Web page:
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Alaska Fisheries Sonar

Copper River
Site and River

Site & River

Childs Glacier towers over the Copper River downstream and across from the sonar site’s south bank sonar shack and sonar transducer.

The sonar site is located between the Childs and Miles Lake Glaciers in a narrow gap in the mountains approximately 33 miles upstream of the mouth of the Copper River. By road the site is approximately 45 miles from the town of Cordova at Mile 48 of the Copper River Highway and just below the Million Dollar Bridge. The route along the highway is mostly unpaved and, in the winter, snowed in with six to 30 feet of wind-blown snow and dust mixed together. The road often remains blocked by snow well into May. The sonar site includes a crew camp and two small shacks for monitoring north and south bank sonar transducers. One transducer operates from each bank submerged just below the water’s surface.

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Silt, ice and boulders—high turbidity due to glacial silt, massive chunks of free-floating ice due to spring breakup and calving glaciers, and large rocks and boulders create operational challenges in the Copper River. See Site Sonar Tools to find out how we address them.

The river

The Copper River flows southward nearly 300 miles through the Chugach Mountains to the Gulf of Alaska, just east of Prince William Sound. The Copper River basin is the sixth largest basin in Alaska. But due to the high concentration of glaciers in the basin, the Copper River's average annual discharge, 63,300 cubic feet per second, ranks second behind that of the Yukon River. It is the most turbid river in Alaska where we use sonar to detect fish. Visibility is about equivalent to a milk shake. At the site, the river flows over an uneven bed of large rocks and boulders, and is nearly a quarter-mile wide—the second widest river in which we use sonar to detect salmon. The river also has extreme currents due to its high discharge and steeply-sloping terrain.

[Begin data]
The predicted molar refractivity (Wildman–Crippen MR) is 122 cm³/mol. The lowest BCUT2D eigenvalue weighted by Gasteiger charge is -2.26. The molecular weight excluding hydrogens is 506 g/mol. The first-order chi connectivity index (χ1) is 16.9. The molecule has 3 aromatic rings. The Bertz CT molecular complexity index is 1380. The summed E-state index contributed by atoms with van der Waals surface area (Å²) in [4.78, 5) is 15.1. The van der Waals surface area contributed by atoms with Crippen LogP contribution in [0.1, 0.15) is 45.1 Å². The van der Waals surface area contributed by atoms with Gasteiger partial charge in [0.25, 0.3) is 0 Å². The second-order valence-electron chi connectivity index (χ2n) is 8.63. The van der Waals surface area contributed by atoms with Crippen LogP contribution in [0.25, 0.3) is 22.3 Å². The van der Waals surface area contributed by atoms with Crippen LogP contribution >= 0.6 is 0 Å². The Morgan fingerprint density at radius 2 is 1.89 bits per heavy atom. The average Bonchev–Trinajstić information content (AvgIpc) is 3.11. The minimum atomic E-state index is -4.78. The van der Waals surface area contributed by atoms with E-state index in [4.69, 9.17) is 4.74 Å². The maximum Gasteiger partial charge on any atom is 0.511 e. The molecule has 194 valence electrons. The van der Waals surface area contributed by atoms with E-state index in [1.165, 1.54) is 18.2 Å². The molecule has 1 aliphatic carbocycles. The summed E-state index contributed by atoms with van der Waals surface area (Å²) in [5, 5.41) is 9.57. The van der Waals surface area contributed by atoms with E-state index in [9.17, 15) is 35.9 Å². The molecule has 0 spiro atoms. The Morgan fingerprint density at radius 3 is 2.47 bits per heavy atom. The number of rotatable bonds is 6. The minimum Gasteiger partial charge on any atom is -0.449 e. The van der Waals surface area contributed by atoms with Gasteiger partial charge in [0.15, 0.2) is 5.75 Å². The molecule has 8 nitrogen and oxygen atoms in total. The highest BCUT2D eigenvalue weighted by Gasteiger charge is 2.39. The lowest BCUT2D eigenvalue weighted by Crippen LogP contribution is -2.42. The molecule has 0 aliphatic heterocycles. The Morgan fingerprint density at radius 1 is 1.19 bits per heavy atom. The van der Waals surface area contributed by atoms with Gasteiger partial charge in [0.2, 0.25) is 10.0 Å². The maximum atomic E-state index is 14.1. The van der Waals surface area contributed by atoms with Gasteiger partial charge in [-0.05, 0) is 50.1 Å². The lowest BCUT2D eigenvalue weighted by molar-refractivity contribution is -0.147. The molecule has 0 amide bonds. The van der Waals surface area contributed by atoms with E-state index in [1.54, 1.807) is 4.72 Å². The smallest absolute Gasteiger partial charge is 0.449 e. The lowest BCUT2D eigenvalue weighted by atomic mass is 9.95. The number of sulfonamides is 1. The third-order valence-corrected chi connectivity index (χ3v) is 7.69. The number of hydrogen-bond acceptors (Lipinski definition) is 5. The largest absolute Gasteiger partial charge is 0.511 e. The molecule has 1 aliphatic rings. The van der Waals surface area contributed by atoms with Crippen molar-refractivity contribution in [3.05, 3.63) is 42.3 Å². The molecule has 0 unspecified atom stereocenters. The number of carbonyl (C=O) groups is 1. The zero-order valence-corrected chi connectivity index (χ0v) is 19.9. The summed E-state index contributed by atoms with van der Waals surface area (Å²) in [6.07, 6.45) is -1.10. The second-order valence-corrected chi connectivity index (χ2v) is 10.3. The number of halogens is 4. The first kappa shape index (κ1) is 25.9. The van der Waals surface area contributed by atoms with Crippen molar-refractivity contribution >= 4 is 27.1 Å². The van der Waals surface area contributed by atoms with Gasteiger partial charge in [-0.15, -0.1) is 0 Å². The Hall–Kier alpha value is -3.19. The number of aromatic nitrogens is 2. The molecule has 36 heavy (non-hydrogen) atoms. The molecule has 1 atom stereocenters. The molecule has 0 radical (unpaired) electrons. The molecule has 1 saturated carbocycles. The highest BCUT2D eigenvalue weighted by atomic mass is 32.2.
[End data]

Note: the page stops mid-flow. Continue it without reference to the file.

Why we chose this location

We selected this location for the Copper River sonar site for three primary reasons—it's below the spawning grounds of the river's largest wild sockeye stock and Gulkana sockeye hatchery, the river flows through a single channel and salmon migrating past the site do not swim in the middle of the river. Swift currents at the site push migrating salmon close to shore where we can most easily detect them with sonar. Locating the site as low on the river as possible enables us to gauge salmon abundance early in the run to provide timely inseason data.

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